That Holy Spirit (Sermon for June 9, 2019)

For the last few weeks, we’ve been reading snippets of Paul’s letter to the believers in Rome.

Three weeks ago, we heard Paul introduce himself. And he didn’t give the believers in Rome a summary of his resume. He simply told them a fact and a story. He wrote, “I am Paul, a servant of Jesus Christ,” and he told them the story of Jesus.

Two weeks ago, we heard a summary of the gospel of Jesus Christ. While the world was still broken—while we were still sinners—God loved us. While the world is still broken—while we are still sinners—God loves us. 

While we were still weak, while we were still sinners, while we were still enemies of God, while the world was still broken, God became one of us. God was born in a manger in a backwater province of a great empire. God lived a life. God taught and preached and healed. God performed signs and wonders. God showed us a better way. And after we took the side of that empire and nailed him to a cross and laid him in a tomb, God got up again and looked at us and said, “I am not done with you, yet.”

And we didn’t have to do anything. We couldn’t do anything. God doesn’t love us because of who we are. God loves us because of who God is.

And God calls us to believe that about ourselves and about others. God calls us to live in the faith that we are loved and worthy of love. God calls us to live in the faith that our neighbor, and the stranger, and even our enemies, are loved and worthy of love.

And last week, we heard Paul ask the question that follows naturally: If God is going to love us anyway, why not live in sin?

And we heard Paul’s answer. Once, we were slaves to sin, and we are not yet who we are meant to be. And who, having tasted freedom in Christ, would voluntarily go back to being a slave a sin? Who, knowing that sin no longer has power over them, would voluntarily go back to the shame and guilt of sin?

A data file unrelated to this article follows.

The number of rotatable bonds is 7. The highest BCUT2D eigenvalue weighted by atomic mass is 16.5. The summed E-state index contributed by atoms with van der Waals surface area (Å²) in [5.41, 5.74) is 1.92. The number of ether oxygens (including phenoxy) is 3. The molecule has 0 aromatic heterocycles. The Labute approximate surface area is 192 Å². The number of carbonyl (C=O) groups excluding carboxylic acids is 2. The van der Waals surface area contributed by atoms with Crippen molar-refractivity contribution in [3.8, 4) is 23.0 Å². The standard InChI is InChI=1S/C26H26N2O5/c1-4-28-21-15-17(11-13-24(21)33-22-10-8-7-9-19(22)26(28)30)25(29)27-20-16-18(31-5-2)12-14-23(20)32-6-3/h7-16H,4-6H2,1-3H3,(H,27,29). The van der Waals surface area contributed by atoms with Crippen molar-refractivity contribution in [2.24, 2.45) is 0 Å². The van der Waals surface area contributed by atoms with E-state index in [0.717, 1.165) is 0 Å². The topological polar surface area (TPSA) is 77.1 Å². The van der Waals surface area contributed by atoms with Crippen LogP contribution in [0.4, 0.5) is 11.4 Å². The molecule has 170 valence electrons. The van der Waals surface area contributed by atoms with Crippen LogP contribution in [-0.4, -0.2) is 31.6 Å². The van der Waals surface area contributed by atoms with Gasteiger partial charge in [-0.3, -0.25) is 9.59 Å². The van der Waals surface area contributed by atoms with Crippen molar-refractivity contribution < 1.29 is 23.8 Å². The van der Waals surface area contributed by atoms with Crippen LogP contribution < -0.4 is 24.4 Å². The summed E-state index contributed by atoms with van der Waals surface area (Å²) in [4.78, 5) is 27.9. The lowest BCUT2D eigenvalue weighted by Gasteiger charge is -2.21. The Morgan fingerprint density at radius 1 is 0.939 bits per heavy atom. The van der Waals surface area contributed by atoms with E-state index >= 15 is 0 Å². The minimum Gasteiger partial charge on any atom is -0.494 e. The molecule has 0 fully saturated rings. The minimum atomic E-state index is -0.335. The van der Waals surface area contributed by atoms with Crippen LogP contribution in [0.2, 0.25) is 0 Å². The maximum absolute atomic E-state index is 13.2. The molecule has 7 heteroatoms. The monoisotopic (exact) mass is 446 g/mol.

Who, having tasted abundant life in Christ, would do anything else than strive with every fiber of our being to live in Christ?

And, it turns out, the answer is ‘us’. We are still weak. We are still broken. Having tasted freedom in Christ, we still wander toward sin. We need help.

Last week, there was this thing going around Facebook. A colleague of mine had written that seminary is like culinary school. You learn the basic foundations, and some cool party tricks, and, at the end, you can cook a gourmet meal.

Ministry, however, is like waking up every day in a new episode of Chopped. The ingredients are completely random, and you’re expected to do something with whatever you’re handed, and there are people around you watching and commenting. 

And occasionally something explodes.

And that’s true. But it’s not just true for me. It’s not just true for the people who went to seminary and took ordination vows.

It is true for everyone who has been baptized… and for everyone who has affirmed their baptisms through confirmation… and everyone who has felt God’s claim on their lives. It is true for everyone in this sanctuary.

All of us have been called to live in Christ. All of us have been called to love God… and our neighbors… and strangers… and our enemies… and even ourselves. All of us have been called to ministry.

Some of us went to culinary school. Some of us have taken a cooking class or two. Some of us remember a home economics class, or our mom teaching us to bake cookies, or our dad showing us how to barbecue. Some of us have learned from recipe books and explainer videos and experimentation. Some of us just took a job in a kitchen one day and figured it out under high heat.

But every single one of us wakes up every day in a new episode of Chopped. Every single one of us wakes up every day with a thousand opportunities to love. Every single one of us wakes up every day with a thousand opportunities to minister.

And believe me, I know, that can be overwhelming. We are still weak. We are still broken. We need help.

There was a time, when I used to travel a lot, when I was sitting at the gate of some airport waiting during a long layover or a flight delay or something. I was sitting there reading or writing or surfing the internet, and I noticed this girl a few rows down from me who was talking on the phone… and who looked like she was wiping away tears.